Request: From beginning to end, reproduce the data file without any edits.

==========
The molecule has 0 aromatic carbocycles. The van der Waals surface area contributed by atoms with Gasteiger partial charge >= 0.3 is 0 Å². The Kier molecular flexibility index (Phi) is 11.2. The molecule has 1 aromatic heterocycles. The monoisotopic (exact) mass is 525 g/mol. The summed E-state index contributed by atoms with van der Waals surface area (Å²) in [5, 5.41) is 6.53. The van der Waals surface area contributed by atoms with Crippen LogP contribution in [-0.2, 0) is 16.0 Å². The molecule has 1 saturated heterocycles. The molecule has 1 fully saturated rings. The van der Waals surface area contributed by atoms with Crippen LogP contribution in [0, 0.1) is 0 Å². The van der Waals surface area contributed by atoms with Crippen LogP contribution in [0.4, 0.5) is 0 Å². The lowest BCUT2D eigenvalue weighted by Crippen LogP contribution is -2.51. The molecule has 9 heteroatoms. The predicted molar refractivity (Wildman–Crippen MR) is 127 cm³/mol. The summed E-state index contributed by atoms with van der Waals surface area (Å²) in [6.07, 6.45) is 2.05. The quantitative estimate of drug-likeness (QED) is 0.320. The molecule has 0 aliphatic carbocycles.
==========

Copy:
The molecule has 0 aromatic carbocycles. The van der Waals surface area contributed by atoms with Gasteiger partial charge >= 0.3 is 0 Å². The Kier molecular flexibility index (Phi) is 11.2. The molecule has 1 aromatic heterocycles. The monoisotopic (exact) mass is 525 g/mol. The summed E-state index contributed by atoms with van der Waals surface area (Å²) in [5, 5.41) is 6.53. The van der Waals surface area contributed by atoms with Crippen LogP contribution in [-0.2, 0) is 16.0 Å². The molecule has 1 saturated heterocycles. The molecule has 1 fully saturated rings. The van der Waals surface area contributed by atoms with Crippen LogP contribution in [0, 0.1) is 0 Å². The van der Waals surface area contributed by atoms with Crippen LogP contribution in [0.4, 0.5) is 0 Å². The lowest BCUT2D eigenvalue weighted by Crippen LogP contribution is -2.51. The molecule has 9 heteroatoms. The predicted molar refractivity (Wildman–Crippen MR) is 127 cm³/mol. The summed E-state index contributed by atoms with van der Waals surface area (Å²) in [6.07, 6.45) is 2.05. The quantitative estimate of drug-likeness (QED) is 0.320. The molecule has 0 aliphatic carbocycles.